Caffeine modulates attention network function

Caffeine modulates attention network function The present work investigated the effects of caffeine (0 mg, 100 mg, 200 mg, 400 mg) on a flanker task designed to test Posner’s three visual attention network functions: alerting, orienting, and executive control (Posner, M. I. (2004). Cognitive neuroscience of attention . New York, NY: Guilford Press). In a placebo-controlled, double-blind study using a repeated-measures design, we found that the effects of caffeine on visual attention vary as a function of dose and the attention network under examination. Caffeine improved alerting and executive control function in a dose–response manner, asymptoting at 200 mg; this effect is congruent with caffeine’s adenosine-mediated effects on dopamine-rich areas of brain, and the involvement of these areas in alerting and the executive control of visual attention. Higher doses of caffeine also led to a marginally less efficient allocation of visual attention towards cued regions during task performance (i.e., orienting). Taken together, results of this study demonstrate that caffeine has differential effects on visual attention networks as a function of dose, and such effects have implications for hypothesized interactions of caffeine, adenosine and dopamine in brain areas mediating visual attention. http://www.deepdyve.com/assets/images/DeepDyve-Logo-lg.png Brain and Cognition Elsevier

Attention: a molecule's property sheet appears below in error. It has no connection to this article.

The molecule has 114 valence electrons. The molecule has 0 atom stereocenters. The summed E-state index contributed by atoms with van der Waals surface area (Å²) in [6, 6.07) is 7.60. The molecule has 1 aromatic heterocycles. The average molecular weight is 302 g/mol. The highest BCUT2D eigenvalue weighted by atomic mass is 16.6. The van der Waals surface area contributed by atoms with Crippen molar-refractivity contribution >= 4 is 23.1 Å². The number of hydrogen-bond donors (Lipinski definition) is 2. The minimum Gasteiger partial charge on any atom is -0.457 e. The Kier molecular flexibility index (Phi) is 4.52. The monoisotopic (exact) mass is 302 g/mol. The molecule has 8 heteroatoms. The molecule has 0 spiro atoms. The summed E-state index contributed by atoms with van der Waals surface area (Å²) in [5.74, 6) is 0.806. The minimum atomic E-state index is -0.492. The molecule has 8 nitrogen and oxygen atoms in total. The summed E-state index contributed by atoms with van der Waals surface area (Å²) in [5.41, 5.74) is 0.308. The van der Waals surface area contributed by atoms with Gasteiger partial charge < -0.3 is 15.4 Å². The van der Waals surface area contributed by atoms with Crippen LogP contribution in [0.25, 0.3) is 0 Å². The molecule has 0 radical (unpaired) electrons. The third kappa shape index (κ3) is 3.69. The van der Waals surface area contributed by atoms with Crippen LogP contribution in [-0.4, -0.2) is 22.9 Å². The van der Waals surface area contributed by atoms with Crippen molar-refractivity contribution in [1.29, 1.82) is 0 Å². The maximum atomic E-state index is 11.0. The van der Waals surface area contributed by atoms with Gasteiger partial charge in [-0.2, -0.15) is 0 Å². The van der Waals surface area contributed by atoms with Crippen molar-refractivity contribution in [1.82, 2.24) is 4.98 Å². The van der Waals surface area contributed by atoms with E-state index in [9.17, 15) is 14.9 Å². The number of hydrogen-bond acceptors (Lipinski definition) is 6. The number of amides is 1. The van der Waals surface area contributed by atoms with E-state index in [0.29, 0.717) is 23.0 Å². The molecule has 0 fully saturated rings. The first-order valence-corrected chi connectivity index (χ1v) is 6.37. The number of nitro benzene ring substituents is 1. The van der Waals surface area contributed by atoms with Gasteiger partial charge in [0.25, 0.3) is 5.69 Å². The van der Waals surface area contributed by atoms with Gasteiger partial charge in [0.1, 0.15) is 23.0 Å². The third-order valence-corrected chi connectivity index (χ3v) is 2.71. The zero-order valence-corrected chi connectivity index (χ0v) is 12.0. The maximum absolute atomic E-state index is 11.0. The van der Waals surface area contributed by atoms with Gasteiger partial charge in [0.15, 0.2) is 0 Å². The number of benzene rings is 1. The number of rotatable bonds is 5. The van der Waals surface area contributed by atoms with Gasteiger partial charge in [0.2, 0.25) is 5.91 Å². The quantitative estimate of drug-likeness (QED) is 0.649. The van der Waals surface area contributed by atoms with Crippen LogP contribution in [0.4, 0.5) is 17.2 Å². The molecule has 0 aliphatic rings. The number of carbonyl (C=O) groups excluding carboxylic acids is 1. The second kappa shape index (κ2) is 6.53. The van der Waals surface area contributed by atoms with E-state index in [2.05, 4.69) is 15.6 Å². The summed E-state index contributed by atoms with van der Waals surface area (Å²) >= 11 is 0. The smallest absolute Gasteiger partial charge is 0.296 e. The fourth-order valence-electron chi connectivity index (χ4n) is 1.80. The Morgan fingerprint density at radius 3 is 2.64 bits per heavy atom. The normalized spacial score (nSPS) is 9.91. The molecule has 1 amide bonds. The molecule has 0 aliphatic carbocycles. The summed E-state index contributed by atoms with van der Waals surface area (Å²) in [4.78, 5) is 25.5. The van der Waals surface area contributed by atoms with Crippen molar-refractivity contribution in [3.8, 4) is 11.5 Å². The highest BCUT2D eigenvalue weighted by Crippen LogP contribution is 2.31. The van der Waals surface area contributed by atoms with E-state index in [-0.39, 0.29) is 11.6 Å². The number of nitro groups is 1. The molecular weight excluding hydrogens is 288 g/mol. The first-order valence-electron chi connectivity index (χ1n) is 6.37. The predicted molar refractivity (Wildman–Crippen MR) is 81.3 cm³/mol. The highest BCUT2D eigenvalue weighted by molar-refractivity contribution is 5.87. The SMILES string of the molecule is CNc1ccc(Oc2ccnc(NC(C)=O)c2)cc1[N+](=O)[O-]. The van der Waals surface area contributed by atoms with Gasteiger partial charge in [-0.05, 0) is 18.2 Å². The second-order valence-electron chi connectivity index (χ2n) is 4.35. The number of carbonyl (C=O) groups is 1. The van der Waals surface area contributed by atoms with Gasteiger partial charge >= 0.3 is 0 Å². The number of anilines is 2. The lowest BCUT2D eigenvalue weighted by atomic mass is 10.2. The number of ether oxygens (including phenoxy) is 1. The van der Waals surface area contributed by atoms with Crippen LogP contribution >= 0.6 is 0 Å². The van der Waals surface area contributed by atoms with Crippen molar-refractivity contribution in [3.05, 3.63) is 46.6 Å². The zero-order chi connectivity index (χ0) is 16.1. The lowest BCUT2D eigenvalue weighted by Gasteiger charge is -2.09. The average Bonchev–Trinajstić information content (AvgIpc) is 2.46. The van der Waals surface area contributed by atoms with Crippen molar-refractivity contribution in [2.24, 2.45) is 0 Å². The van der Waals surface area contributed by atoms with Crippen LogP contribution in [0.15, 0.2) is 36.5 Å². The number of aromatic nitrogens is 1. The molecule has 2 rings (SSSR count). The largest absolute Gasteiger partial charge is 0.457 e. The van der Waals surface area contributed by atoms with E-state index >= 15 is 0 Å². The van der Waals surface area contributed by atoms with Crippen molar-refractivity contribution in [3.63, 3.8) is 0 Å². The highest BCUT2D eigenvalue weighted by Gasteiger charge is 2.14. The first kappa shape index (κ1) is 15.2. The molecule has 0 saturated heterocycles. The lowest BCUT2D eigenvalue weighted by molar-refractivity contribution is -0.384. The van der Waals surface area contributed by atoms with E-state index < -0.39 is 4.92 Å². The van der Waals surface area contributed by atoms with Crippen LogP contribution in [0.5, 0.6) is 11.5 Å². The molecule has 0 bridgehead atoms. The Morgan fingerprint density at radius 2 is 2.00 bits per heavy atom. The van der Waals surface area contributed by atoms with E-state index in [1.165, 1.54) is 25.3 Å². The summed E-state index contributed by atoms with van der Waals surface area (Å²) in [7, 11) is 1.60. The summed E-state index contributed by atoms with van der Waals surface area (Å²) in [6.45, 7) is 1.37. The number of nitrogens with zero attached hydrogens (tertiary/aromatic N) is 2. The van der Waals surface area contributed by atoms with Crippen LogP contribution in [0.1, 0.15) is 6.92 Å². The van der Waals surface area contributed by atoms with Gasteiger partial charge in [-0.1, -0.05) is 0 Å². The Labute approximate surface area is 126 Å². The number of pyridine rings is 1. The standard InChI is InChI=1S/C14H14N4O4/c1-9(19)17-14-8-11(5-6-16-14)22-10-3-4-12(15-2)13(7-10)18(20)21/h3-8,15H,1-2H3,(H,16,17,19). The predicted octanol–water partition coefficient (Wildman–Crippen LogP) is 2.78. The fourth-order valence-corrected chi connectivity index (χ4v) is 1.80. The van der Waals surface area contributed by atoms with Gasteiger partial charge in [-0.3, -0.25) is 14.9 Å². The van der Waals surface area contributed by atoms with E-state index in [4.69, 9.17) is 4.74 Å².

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Publisher
Elsevier
Copyright
Copyright © 2009 Elsevier Ltd
ISSN
0278-2626
eISSN
1090-2147
DOI
10.1016/j.bandc.2009.07.013
pmid
19733954
Publisher site
See Article on Publisher Site

Abstract

The present work investigated the effects of caffeine (0 mg, 100 mg, 200 mg, 400 mg) on a flanker task designed to test Posner’s three visual attention network functions: alerting, orienting, and executive control (Posner, M. I. (2004). Cognitive neuroscience of attention . New York, NY: Guilford Press). In a placebo-controlled, double-blind study using a repeated-measures design, we found that the effects of caffeine on visual attention vary as a function of dose and the attention network under examination. Caffeine improved alerting and executive control function in a dose–response manner, asymptoting at 200 mg; this effect is congruent with caffeine’s adenosine-mediated effects on dopamine-rich areas of brain, and the involvement of these areas in alerting and the executive control of visual attention. Higher doses of caffeine also led to a marginally less efficient allocation of visual attention towards cued regions during task performance (i.e., orienting). Taken together, results of this study demonstrate that caffeine has differential effects on visual attention networks as a function of dose, and such effects have implications for hypothesized interactions of caffeine, adenosine and dopamine in brain areas mediating visual attention.

Journal

Brain and CognitionElsevier

Published: Mar 1, 2010

References

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